A Map of the Night Sky

Posted by on May 19, 2011

Have you ever wanted to be able to look at the sky and know right away what it is you’re looking at? If you’ve spent 5 minutes with me outdoors at nighttime you may have seen me point out over two dozen bright stars in the sky. You’d be surprised to know how easy this is to accomplish. I don’t memorize a map of the stars, instead, I’ve learned what the relative positions of stars are. During the winter, I use Orion, and in the summer, I use something else. That is what we’re here for today.

If you wait ’til nighttime, you can look into the sky and see one of the most recognizable constellations in the sky: Ursa Major, otherwise known as the Big Dipper.

The Big Dipper is special, everyone knows what it is, and it is a roadmap for the rest of the sky. If you know a few points on the map, you can point out several other constellations as you become more familiar with the spring-summer night sky.

A simplified roadmap to the late spring/early summer sky

The Big Dipper has a long handle, a top and a bottom to the pot, and two sides: one towards the handle and one away. Let’s learn some of these rules and then use the two images below to help you find these stars, that way you don’t have to go outside and get used to night vision or stand in the bitter cold. Use the drawing on top to get a quick familiarization, then find Ursa Major in the next three drawings for an accurate depiction of the night sky. Now let’s try some quick and simple exercises. (hint: the first star in the Big Dipper is named Alkhaid. This will assist you in finding it. If the black screenshots are too small, there’s one with a green border at the bottom that should assist you).

  • If you follow the arc handle starting from the pot and going away, you end up in Arcturus. It is commonly known as “Follow the arc to Arcturus”. It is the major star in the Bootes constellation.
  • If you keep going along that Arc, you’ll come against another bright star: Spica, the brightest star in the Virgo constellation.
  • Follow the star connecting the handle to the pot, and go down from there to the bottom star in the handle-side of the pot, and you eventually make it to Regulus, the brightest star in the Leo constellation.
  • With the handle-to-pot star, and going to the opposite star in the pot, you go straight to Pollux: one of the two (and the brighter of) the Gemini Twins. The other is Castor.
  • A very important one: follow the two pot stars, opposite the handle, going “up” the pot: this goes straight to Polaris, the famous North Star. It’s not super bright, but it’s bright enough, and it’s also the first star in the Little Dipper. I like to remember this as “The Pot Always Spills North” (I made that up, which is why it’s kind of a lame mnemonic)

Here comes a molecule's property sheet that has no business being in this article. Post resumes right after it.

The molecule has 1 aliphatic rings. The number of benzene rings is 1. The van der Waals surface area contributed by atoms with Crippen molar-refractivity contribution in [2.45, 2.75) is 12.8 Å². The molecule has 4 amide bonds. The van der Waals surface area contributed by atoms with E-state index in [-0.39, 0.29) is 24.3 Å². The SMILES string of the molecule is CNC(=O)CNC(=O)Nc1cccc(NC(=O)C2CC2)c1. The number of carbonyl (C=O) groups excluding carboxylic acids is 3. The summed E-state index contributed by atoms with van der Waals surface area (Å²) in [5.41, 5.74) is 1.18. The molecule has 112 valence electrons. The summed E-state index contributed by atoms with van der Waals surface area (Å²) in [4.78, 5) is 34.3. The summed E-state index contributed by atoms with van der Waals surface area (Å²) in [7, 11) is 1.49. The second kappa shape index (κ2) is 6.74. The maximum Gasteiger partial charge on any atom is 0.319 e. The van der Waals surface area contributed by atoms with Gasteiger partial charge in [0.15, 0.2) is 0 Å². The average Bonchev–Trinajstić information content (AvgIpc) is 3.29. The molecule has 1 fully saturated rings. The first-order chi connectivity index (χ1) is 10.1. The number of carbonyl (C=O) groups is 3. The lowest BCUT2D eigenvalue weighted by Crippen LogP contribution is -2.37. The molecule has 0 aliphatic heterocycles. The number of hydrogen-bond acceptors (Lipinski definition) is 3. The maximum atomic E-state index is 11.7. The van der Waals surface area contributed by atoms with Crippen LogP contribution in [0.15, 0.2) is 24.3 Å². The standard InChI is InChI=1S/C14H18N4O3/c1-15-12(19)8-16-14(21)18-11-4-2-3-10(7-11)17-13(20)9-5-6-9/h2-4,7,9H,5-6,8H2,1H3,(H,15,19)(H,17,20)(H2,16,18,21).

• If the first star in the Big Dipper handle is a certain distance away from the Gemini Twins, at the exact “opposite” side of the Twins is Betelgeuse: Orion’s Shoulder. This is a red supergiant that is ready to supernova in the “near” future – you and I may have been dead for hundreds of thousands of years before this happens, but when it does, it’ll outshine the moon for a few days.

See what other patterns you can discern, and make your own rules. Go out one night and see if you can spot just one of these. If you do this occasionally, before long, you’ll know all of the brightest stars in the sky.

A screenshot of the Stellarium software, free for download from http://stellarium.org! My apologies if it's all too small, it was a challenge to fit all of this in here :)

Same Stellarium screenshot, this time with constellation lines

Again the same screenshot, but this time it's got art.

A slightly more technical shot of the night sky around these times

 

 

  • Rune

    What stars were most important for the sailors to navigate? Did it change depending on what hemisphere they were in?

  • Anonymous

    In the northern hemisphere, sailors would use Polaris, not only is it bright and easy to find due to its succint location at the beginning of the Little Dipper and pointed to by the Big Dipper, its location in the sky changes less than one degree throughout the year.

    The Southern Cross, known as the Crux, is not nearly as bright and doesn’t actually have a pole star. A distance is marked between the stars, and multiplied by 4.5 times, and that points to close to the southern celestial pole.

    See this image to see how good Polaris is at marking north: http://upload.wikimedia.org/wikipedia/commons/c/c6/Star_Trail_above_Beccles_-_geograph.org.uk_-_1855505.jpg